The roof replacement of the Kiwanis ice arena is scheduled for completion in the beginning of August. Engineering firm Praetorius & Conrad was given the go-ahead to complete the specifications at the last town board meeting of 2017. The project was proposed by parks and buildings superintendent Greg Chorvas in March of last year.
The replacement of the entire building as suggested by Chorvas back in March, according to him, “wasn’t the cost-effective way to go.” It could have cost over a million dollars. The roof replacement, he estimates, will cost somewhere in the vicinity of $500,000.
“Currently we have a polyethylene cover [for the arena],” said Chorvas. “When it was put on back in 2003, the ultraviolet protection and fire retardant protection was basically sprayed into the polyethylene fabric at the factory. That is starting to break down. Those covers had a lifespan of ten to 15 years, and we’re entering our 18th season.”
Over a period of time, as the UV protection breaks down, a process called pixelation, the fabric will deteriorate as well, said Chorvas. “Then what happens is that the structural integrity will be jeopardized.”
PVC panels that utilize the existing trusses will be installed instead. “Unlike the polyethylene, the UV and fire-retardant protection is not sprayed into the panels,” explained Chorvas. “The nature of PVC, it’s incorporated within it. [Its] lifespan is 25 to 30 years.”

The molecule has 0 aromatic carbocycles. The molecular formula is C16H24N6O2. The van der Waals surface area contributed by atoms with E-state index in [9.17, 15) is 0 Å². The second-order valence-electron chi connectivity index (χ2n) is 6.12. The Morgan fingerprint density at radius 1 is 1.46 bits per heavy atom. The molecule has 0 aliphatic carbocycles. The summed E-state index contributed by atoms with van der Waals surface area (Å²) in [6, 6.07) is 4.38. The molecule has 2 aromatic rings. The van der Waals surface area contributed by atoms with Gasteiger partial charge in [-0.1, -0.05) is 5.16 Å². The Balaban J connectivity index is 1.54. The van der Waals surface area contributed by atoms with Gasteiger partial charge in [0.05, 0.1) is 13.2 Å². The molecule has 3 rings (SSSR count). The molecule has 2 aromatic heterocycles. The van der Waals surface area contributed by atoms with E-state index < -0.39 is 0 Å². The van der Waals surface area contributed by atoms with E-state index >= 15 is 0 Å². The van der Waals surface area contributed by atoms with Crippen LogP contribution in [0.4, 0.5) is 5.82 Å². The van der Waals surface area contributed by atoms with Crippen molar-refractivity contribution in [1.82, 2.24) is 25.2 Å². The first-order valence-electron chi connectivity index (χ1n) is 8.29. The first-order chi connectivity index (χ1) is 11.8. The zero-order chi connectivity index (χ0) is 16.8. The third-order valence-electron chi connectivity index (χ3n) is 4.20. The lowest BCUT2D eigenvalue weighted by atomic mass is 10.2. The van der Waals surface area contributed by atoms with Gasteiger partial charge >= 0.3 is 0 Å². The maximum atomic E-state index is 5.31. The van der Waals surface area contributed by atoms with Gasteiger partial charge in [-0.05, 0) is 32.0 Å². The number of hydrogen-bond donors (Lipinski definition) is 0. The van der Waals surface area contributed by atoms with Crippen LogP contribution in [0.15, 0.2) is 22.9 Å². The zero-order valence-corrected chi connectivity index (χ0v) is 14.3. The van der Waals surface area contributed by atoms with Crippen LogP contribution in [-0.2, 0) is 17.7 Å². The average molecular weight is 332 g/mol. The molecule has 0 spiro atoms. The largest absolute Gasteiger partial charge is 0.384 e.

With the help of former assemblyman Pete Lopez, the town procured a $100,000 grant through the state Dormitory Authority for the project. Two other grants are pending, Chorvas also hopes to secure further funding from state senator George Amedore.
Some $100,000 is available from subdivision fees for recreational projects. The Kiwanis Club of Saugerties has put aside $70,000 for the project. “There’s been a beehive of building activity going on, and the amount of subdivision fees and revenue sources has been better than it has been in a number of years,” said Chorvas. “When we see that kind of growth, we know it is good for the economy.”
Chorvas hopes that the project can begin in April. “When the bids are submitted, the engineer has to make sure that what the company is quoting us on is to the bid specifications to our structure,” he said. “There have been numerous times over many, many years that we’ve had to reject bids and rebid. Hopefully that doesn’t happen and we can award the bid in late march early April, so that when we’re ready to start ice season in the beginning of August we’ll be ready to go.”
At the December meeting, the town board also authorized the installation in the arena of LiveBarn, a broadcasting system that will allow parents to watch their children competing in ice events live with a subscription. According to Chorvas, games will be recorded and could be sent to others. For instance, it could be an additional resource for parents to provide to college recruiters. This technological add-on will be paid for entirely by LiveBarn at no cost to the town, and will be installed within six to twelve weeks.
“I’m not overly optimistic that we’ll have it this year for the high-school hockey championships, but we’ll definitely have it in place for the start of next season,” said Chorvas.